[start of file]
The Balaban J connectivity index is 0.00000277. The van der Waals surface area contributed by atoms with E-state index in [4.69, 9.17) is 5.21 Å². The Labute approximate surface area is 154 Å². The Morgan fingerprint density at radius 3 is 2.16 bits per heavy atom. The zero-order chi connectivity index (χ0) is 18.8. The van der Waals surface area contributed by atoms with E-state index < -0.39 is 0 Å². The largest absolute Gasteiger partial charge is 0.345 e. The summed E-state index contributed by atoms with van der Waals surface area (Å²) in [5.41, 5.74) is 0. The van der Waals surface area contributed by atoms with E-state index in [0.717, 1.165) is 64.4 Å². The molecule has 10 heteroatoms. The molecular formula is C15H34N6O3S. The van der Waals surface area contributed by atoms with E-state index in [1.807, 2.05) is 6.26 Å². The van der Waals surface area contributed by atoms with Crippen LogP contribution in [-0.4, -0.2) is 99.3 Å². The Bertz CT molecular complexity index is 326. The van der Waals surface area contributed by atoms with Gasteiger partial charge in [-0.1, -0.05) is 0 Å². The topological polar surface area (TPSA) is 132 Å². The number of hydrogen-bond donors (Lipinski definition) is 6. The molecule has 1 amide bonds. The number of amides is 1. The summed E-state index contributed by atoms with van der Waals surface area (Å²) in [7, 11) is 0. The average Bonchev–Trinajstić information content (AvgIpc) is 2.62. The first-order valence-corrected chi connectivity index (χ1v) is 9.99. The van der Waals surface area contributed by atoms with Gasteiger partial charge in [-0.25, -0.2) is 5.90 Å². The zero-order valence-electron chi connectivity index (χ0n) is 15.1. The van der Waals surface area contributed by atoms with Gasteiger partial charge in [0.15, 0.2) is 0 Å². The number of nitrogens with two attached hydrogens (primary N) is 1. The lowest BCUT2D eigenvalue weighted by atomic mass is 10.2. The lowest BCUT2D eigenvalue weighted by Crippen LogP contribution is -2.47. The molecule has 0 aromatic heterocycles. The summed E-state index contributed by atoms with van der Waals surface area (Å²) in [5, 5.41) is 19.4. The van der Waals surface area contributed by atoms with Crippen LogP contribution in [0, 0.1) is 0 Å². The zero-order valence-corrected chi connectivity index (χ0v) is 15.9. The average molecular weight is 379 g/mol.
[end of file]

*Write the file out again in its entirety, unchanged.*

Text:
The Balaban J connectivity index is 0.00000277. The van der Waals surface area contributed by atoms with E-state index in [4.69, 9.17) is 5.21 Å². The Labute approximate surface area is 154 Å². The Morgan fingerprint density at radius 3 is 2.16 bits per heavy atom. The zero-order chi connectivity index (χ0) is 18.8. The van der Waals surface area contributed by atoms with E-state index < -0.39 is 0 Å². The largest absolute Gasteiger partial charge is 0.345 e. The summed E-state index contributed by atoms with van der Waals surface area (Å²) in [5.41, 5.74) is 0. The van der Waals surface area contributed by atoms with E-state index in [0.717, 1.165) is 64.4 Å². The molecule has 10 heteroatoms. The molecular formula is C15H34N6O3S. The van der Waals surface area contributed by atoms with E-state index in [1.807, 2.05) is 6.26 Å². The van der Waals surface area contributed by atoms with Crippen LogP contribution in [-0.4, -0.2) is 99.3 Å². The Bertz CT molecular complexity index is 326. The van der Waals surface area contributed by atoms with Gasteiger partial charge in [-0.1, -0.05) is 0 Å². The topological polar surface area (TPSA) is 132 Å². The number of hydrogen-bond donors (Lipinski definition) is 6. The molecule has 1 amide bonds. The number of amides is 1. The summed E-state index contributed by atoms with van der Waals surface area (Å²) in [7, 11) is 0. The average Bonchev–Trinajstić information content (AvgIpc) is 2.62. The first-order valence-corrected chi connectivity index (χ1v) is 9.99. The van der Waals surface area contributed by atoms with Gasteiger partial charge in [-0.25, -0.2) is 5.90 Å². The zero-order valence-electron chi connectivity index (χ0n) is 15.1. The van der Waals surface area contributed by atoms with Gasteiger partial charge in [0.15, 0.2) is 0 Å². The number of nitrogens with two attached hydrogens (primary N) is 1. The lowest BCUT2D eigenvalue weighted by atomic mass is 10.2. The lowest BCUT2D eigenvalue weighted by Crippen LogP contribution is -2.47. The molecule has 0 aromatic heterocycles. The summed E-state index contributed by atoms with van der Waals surface area (Å²) in [5, 5.41) is 19.4. The van der Waals surface area contributed by atoms with Crippen LogP contribution in [0, 0.1) is 0 Å². The zero-order valence-corrected chi connectivity index (χ0v) is 15.9. The average molecular weight is 379 g/mol.